Updated: Jan 31, 2020
At the end of the summer, as I was preparing to leave the camp I was working at and enter the realm of unemployment, I found myself in deep conversation with the camp's director (whom I have mentioned in other posts). Now, to be perfectly honest and transparent, I was basically having mental breakdown leading up to this conversation. You don't think straight when you are tired, so I'll attribute that meltdown partially to exhaustion, but it brought about one of the more impactful shifts in perspective that I've had of recent.
When I admitted I was scared that I wouldn't find work, the director asked me where I was in the job hunting process. It had been 3 years since I hadn't been employed, so I admitted that I didn't know where to start or where to go. In turn, he gave me this advice:
"Make all of your initial plans with absolutely zero constraints. Plan as if everything in the world is available for you and nothing is off limits. Then apply your constraints after that."
While I won't go into what that has looked liked on the job hunting front, I have found it to be excellent coaching and life advice.
Planning with no constraints, in essence, allows one to prioritize things in their lives simply and easily. Because when there are no barriers to getting to your end goal, you figure out all of the ways to get there. Then, by adding constraints you begin to prioritize the things that need to get done first in order to achieve the goal. Personally, I think this works well with training.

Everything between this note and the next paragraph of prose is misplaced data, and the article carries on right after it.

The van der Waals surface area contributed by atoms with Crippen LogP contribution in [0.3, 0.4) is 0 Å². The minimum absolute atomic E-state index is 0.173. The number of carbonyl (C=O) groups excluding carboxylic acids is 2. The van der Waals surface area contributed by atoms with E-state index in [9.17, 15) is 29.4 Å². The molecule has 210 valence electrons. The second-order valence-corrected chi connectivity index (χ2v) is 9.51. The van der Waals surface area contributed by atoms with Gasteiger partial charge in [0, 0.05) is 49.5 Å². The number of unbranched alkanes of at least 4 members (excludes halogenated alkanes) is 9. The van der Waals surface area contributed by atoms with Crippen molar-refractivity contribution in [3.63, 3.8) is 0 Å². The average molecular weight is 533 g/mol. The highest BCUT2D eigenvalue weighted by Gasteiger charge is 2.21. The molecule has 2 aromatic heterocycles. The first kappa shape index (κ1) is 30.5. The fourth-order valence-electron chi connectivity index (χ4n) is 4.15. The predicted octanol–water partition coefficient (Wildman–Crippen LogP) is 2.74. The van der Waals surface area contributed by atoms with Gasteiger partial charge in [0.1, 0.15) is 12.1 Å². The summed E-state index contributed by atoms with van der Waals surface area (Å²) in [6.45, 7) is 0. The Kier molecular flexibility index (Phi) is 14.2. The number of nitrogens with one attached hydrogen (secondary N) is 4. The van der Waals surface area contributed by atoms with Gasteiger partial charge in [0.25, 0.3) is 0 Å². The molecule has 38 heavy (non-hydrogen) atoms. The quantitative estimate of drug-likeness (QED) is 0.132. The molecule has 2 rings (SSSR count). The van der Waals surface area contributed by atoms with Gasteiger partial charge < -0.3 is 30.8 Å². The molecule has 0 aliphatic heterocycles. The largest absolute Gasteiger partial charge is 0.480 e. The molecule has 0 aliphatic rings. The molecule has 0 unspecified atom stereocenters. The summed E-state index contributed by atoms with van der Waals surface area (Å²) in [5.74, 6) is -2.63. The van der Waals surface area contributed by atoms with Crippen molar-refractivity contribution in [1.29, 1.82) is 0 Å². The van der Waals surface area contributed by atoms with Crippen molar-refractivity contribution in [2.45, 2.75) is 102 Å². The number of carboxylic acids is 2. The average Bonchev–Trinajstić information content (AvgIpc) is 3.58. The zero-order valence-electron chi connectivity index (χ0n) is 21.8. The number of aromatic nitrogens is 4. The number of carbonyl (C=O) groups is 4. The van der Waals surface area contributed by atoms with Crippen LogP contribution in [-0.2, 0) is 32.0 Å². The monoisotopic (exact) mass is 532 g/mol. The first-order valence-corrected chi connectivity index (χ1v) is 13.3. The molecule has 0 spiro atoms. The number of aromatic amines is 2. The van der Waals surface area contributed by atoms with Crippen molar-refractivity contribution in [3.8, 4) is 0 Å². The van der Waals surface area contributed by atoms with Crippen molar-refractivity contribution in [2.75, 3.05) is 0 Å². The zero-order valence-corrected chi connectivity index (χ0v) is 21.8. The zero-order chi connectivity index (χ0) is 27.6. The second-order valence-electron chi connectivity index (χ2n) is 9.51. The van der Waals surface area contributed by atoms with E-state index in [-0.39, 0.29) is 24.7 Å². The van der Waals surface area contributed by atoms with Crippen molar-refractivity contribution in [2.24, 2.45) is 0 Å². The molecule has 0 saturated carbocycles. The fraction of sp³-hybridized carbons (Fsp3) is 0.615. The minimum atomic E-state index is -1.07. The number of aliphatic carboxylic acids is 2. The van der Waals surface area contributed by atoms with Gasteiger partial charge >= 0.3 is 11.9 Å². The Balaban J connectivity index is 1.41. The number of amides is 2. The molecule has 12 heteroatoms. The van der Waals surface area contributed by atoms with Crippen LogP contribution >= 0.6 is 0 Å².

Imagine that as a coach, you have access to every single piece of training equipment that you want. You have everything you want in your weight room, you have the right staff:athlete ratio, you have the time slot you want, and all the recovery tools needed to train your athletes, who also have no limitations. Anything you want to do you can do. Then add your constraints.
As you add constraints, the cream rises to the top. Don't have time for all of those small stability exercises? Now you pick the ones that are absolutely necessary. You don't have any assistant coaches with you in a training session? Better pick the exercises that you coach the absolute best. Once you've created an unconstrained plan, your added constraints prioritize what you are going to do.
It's not easy at first. This much is certain, because a lack of constraints can be a downfall if you have no idea with what your end goal is. But after time it becomes a useful tool that helps expand your possibilities. For myself, it lead me to more job opportunities than I thought I'd ever find (in a way, because openings on job boards tend to be really old and hence unavailable). I found job opportunities on the other side of the country, and just outside driving range from my current residence. Once the opportunities were found, those that call back were able to weeded out due to the constraints that I then could place upon them.
If you're one who has a hard time with planning, which I openly admit is a downfall of mine, try starting to live with this advice in mind. Plan with absolutely no constraints, and after time you'll find a lot more freedom than you may be used to.